POSTPONED: Charla de Merienda: Machismo in the #YoTambién Era

4:00-5:30pm Tuesday, February 19, 2019 The Commons
Supported by the Center for Latin American and Caribbean Studies, Lawrence Talks!, and The Commons

Machismo is the term and “social construct” that upholds patriarchy and, at best, expects males worldwide (including in Latinx and Latin American communities) to be brave, courageous, and strong providers. At worst, machismo underlies a decades long pattern of male aggression and violence towards women and marginalized communities. In the era of #MeToo and #YoTambién, Charla de Merienda asks: as gender relations are redefined across the Americas, should machismo survive? Join us for a riveting conversation in which we share facts, discuss opinions, and build common ground on matters concerning all of us.



Verónica Garibotto, Spanish and Portuguese

Pere DeRoy, Women, Gender, and Sexuality Studies

Caio de Castro, Latin American and Caribbean Studies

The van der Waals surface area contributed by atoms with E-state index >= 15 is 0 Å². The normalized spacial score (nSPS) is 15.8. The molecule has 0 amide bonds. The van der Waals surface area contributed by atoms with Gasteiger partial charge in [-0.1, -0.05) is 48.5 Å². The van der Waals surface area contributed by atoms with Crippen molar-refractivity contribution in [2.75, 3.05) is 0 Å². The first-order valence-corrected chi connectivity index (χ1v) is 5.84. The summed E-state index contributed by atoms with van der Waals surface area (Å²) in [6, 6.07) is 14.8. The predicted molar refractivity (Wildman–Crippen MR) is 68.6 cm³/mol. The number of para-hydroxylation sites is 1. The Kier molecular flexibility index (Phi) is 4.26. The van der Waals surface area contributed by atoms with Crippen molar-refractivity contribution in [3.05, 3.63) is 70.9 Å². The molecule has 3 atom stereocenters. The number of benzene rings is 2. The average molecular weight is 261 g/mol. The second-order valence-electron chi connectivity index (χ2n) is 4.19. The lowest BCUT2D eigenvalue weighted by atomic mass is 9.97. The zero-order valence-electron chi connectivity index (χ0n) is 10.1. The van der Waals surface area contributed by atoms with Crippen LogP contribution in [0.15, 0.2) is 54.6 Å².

Polo Camacho, Spencer Museum of Art


Charla de Merienda is a new collaborative series that carries forward the tradition of interdisciplinary discussion of research and current affairs in the Latin America and the Caribbean. Moderated by Lawrence Talks! Editor-in-chief, David Tamez, Charla de Merienda models critical debate through dialogue between members of the academy and community. The series is hosted at The Commons, a well-known space to engage with perspectives on broad topics and draw on diverse specializations and experiences. In collaboration, we bring people together to examine topics of national and local interest. Each discussion begins by examining facts to establish common ground, then guest speakers present prepared remarks (5-7 min), and a moderated community discussion follows. It is our hope that this model will raise awareness of the issues concerning the Caribbean, Latin America, and the United States and be of interest to: All Ages, Faculty, General Public, Graduate students, Researchers, Staff, Undergraduate Students.

Of interest to:
All Ages, Faculty, General Public, Graduate students, Researchers, Staff, Undergraduate Students
Framing the Dialogue